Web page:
Day 19: Meet Infiltrating (or Invasive) Lobular Carcinoma (ILC)

Today’s post is more informational. This is the shortest write-up I have found ILC. As I think about the pros and cons of unilateral vs. bilateral, there is a lot of information even in this short article that make me lean toward bilateral. Especially the part where a mammogram won’t always catch it. This is an interesting process as you think about “removing” a part of your body. Especially when you are thinking about possibly removing part of you by choice… which we really won’t know until MRI results come back.


I was talking with an amazing friend last night and finally just shrugged my shoulders and said, “Me over-thinking, ugh… this is just vanity.” My friend says, gently, “Are you sure you aren’t confusing vanity with identity.” WOW. You need friends like that. It was a hard thing to ask and they were very aware of the impact of the question. It is identity. I do need to recognize that. Now… for the informational part:


ILC starts in the milk-producing glands (lobules). Like IDC (ductal), it can spread (metastasize) to other parts of the body. About 1 in 10 invasive breast cancers is an ILC.


Signs and Symptoms of ILC:

ILC does not always feel like a breast lump. ILC cells may leave your lobes through one opening, staying together in a line. They can proceed to infiltrate fatty tissue, creating a web-like mass. This web of cancer cells may feel like a thickened area of breast tissue, and at first may not cause concern or pain. Unfortunately, if left undetected, ILC can develop into a mass that is about 3/4 inch (2 centimeters) to about 2 inches (5 centimeters) or bigger in size, before causing more noticeable symptoms.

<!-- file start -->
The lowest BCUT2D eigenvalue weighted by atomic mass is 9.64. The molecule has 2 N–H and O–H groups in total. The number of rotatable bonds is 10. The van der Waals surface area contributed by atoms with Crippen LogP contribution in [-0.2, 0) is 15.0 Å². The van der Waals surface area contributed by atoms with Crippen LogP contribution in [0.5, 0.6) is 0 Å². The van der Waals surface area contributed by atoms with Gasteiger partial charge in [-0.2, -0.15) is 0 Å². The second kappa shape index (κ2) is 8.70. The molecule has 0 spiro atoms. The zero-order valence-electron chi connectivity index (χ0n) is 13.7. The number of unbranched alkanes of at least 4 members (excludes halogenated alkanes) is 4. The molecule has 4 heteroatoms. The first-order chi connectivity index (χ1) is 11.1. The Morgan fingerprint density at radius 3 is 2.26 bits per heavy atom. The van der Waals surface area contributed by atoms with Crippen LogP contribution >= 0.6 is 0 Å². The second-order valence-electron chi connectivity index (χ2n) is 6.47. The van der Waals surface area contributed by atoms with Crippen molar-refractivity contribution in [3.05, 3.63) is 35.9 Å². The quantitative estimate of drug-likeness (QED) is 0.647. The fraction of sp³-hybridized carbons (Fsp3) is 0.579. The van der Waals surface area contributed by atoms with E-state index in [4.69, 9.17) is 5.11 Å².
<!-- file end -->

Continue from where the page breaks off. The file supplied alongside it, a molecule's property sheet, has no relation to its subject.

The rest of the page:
When to Seek Medical Help:

If you have any of these symptoms, get them checked out by a health professional right away:

  • A thickened area within your breast

  • An area that feels “full” or swells (not due to lactation or hormonal cycle)

  • Breast skin changes such as dimpling, thickening, or different texture

  • Nipple drawing in (retracting)


Because ILC can easily hide within breast tissue, a mammogram won’t always catch it, particularly in the earliest stages. If it does show up on a mammogram, it will be unclear as to its actual nature. Your doctor may send you for a breast ultrasound, which is better at detecting ILC than a mammogram. To get the best overall image of the cancer, you may need a breast MRI, so your surgeon will be able to see the size and location of the mass. Finally, to get a clear diagnosis of ILC, a breast biopsy must be done, so that a sample of the tissue can be examined by a pathologist.


Stages of ILC:

ILC can be diagnosed from stages 1 through 4. It is more likely than IDC to occur in both breasts -– about 20% of patients diagnosed with ILC will have bilateral breast cancer. A breast MRI will help reveal this, and treatment can be tailored to combat both cancerous masses at once.

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